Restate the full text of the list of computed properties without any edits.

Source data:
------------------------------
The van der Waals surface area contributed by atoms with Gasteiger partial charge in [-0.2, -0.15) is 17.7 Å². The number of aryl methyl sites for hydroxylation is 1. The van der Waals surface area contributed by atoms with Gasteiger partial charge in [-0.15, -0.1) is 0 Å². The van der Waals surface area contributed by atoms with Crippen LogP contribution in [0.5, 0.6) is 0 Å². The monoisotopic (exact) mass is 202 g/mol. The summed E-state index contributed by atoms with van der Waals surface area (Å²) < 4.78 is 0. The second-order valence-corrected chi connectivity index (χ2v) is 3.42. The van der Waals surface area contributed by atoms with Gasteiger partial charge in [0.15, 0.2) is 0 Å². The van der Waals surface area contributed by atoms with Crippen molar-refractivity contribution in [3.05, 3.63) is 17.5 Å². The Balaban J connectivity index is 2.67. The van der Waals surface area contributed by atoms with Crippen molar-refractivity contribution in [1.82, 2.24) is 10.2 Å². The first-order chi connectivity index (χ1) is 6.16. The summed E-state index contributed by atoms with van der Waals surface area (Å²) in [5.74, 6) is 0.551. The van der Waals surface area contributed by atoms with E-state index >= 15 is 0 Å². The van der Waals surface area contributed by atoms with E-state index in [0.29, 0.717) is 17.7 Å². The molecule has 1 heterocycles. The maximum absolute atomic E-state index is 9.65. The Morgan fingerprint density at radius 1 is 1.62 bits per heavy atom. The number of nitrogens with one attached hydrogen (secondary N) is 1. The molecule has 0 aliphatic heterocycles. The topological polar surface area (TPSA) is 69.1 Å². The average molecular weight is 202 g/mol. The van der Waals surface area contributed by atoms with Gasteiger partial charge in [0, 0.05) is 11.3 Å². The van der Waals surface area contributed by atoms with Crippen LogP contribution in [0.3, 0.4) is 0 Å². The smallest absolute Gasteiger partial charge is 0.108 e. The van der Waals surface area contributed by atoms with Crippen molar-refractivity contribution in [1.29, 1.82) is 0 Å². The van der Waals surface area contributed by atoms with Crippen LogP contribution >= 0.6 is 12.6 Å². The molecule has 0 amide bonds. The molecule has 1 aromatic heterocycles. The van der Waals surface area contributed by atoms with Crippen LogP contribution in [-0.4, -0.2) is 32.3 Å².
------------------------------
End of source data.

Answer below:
The van der Waals surface area contributed by atoms with Gasteiger partial charge in [-0.2, -0.15) is 17.7 Å². The number of aryl methyl sites for hydroxylation is 1. The van der Waals surface area contributed by atoms with Gasteiger partial charge in [-0.15, -0.1) is 0 Å². The van der Waals surface area contributed by atoms with Crippen LogP contribution in [0.5, 0.6) is 0 Å². The monoisotopic (exact) mass is 202 g/mol. The summed E-state index contributed by atoms with van der Waals surface area (Å²) < 4.78 is 0. The second-order valence-corrected chi connectivity index (χ2v) is 3.42. The van der Waals surface area contributed by atoms with Gasteiger partial charge in [0.15, 0.2) is 0 Å². The van der Waals surface area contributed by atoms with Crippen molar-refractivity contribution in [3.05, 3.63) is 17.5 Å². The Balaban J connectivity index is 2.67. The van der Waals surface area contributed by atoms with Crippen molar-refractivity contribution in [1.82, 2.24) is 10.2 Å². The first-order chi connectivity index (χ1) is 6.16. The summed E-state index contributed by atoms with van der Waals surface area (Å²) in [5.74, 6) is 0.551. The van der Waals surface area contributed by atoms with E-state index >= 15 is 0 Å². The van der Waals surface area contributed by atoms with E-state index in [0.29, 0.717) is 17.7 Å². The molecule has 1 heterocycles. The maximum absolute atomic E-state index is 9.65. The Morgan fingerprint density at radius 1 is 1.62 bits per heavy atom. The number of nitrogens with one attached hydrogen (secondary N) is 1. The molecule has 0 aliphatic heterocycles. The topological polar surface area (TPSA) is 69.1 Å². The average molecular weight is 202 g/mol. The van der Waals surface area contributed by atoms with Gasteiger partial charge in [0, 0.05) is 11.3 Å². The van der Waals surface area contributed by atoms with Crippen LogP contribution in [0.3, 0.4) is 0 Å². The smallest absolute Gasteiger partial charge is 0.108 e. The van der Waals surface area contributed by atoms with Crippen molar-refractivity contribution in [1.29, 1.82) is 0 Å². The van der Waals surface area contributed by atoms with Crippen LogP contribution >= 0.6 is 12.6 Å². The molecule has 0 amide bonds. The molecule has 1 aromatic heterocycles. The van der Waals surface area contributed by atoms with Crippen LogP contribution in [-0.4, -0.2) is 32.3 Å².